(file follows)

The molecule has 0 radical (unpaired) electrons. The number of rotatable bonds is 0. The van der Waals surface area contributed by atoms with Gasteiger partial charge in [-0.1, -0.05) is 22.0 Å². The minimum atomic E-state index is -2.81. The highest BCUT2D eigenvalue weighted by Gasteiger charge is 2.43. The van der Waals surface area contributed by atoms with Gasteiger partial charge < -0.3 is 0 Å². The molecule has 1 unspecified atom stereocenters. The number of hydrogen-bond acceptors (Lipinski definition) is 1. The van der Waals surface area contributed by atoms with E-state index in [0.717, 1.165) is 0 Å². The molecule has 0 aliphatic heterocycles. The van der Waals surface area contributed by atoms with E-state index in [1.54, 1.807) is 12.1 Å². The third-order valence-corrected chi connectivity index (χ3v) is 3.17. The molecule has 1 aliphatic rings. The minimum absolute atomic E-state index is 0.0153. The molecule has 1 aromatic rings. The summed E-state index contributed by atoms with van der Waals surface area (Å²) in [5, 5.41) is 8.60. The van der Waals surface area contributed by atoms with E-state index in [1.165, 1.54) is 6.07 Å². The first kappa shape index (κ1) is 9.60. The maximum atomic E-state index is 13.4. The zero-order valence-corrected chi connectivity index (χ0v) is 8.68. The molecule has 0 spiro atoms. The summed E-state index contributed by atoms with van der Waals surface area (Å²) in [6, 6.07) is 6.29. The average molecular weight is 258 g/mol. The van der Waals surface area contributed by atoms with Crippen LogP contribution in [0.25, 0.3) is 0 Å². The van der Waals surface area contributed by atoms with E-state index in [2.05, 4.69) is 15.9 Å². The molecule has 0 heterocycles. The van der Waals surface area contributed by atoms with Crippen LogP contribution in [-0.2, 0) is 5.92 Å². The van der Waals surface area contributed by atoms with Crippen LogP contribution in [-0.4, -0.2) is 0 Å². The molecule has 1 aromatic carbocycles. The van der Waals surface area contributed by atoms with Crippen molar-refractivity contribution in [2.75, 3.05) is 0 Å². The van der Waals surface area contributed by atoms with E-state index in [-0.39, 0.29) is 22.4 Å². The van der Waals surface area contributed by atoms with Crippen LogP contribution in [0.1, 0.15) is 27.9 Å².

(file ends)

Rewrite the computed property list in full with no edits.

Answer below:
The molecule has 0 radical (unpaired) electrons. The number of rotatable bonds is 0. The van der Waals surface area contributed by atoms with Gasteiger partial charge in [-0.1, -0.05) is 22.0 Å². The minimum atomic E-state index is -2.81. The highest BCUT2D eigenvalue weighted by Gasteiger charge is 2.43. The van der Waals surface area contributed by atoms with Gasteiger partial charge < -0.3 is 0 Å². The molecule has 1 unspecified atom stereocenters. The number of hydrogen-bond acceptors (Lipinski definition) is 1. The van der Waals surface area contributed by atoms with E-state index in [0.717, 1.165) is 0 Å². The molecule has 0 aliphatic heterocycles. The van der Waals surface area contributed by atoms with E-state index in [1.54, 1.807) is 12.1 Å². The third-order valence-corrected chi connectivity index (χ3v) is 3.17. The molecule has 1 aliphatic rings. The minimum absolute atomic E-state index is 0.0153. The molecule has 1 aromatic rings. The summed E-state index contributed by atoms with van der Waals surface area (Å²) in [5, 5.41) is 8.60. The van der Waals surface area contributed by atoms with E-state index in [1.165, 1.54) is 6.07 Å². The first kappa shape index (κ1) is 9.60. The maximum atomic E-state index is 13.4. The zero-order valence-corrected chi connectivity index (χ0v) is 8.68. The molecule has 0 spiro atoms. The summed E-state index contributed by atoms with van der Waals surface area (Å²) in [6, 6.07) is 6.29. The average molecular weight is 258 g/mol. The van der Waals surface area contributed by atoms with Crippen LogP contribution in [0.25, 0.3) is 0 Å². The van der Waals surface area contributed by atoms with E-state index in [2.05, 4.69) is 15.9 Å². The molecule has 0 heterocycles. The van der Waals surface area contributed by atoms with Crippen LogP contribution in [-0.2, 0) is 5.92 Å². The van der Waals surface area contributed by atoms with Crippen LogP contribution in [-0.4, -0.2) is 0 Å². The molecule has 1 aromatic carbocycles. The van der Waals surface area contributed by atoms with Crippen molar-refractivity contribution in [2.75, 3.05) is 0 Å². The van der Waals surface area contributed by atoms with E-state index in [-0.39, 0.29) is 22.4 Å². The van der Waals surface area contributed by atoms with Crippen LogP contribution in [0.1, 0.15) is 27.9 Å².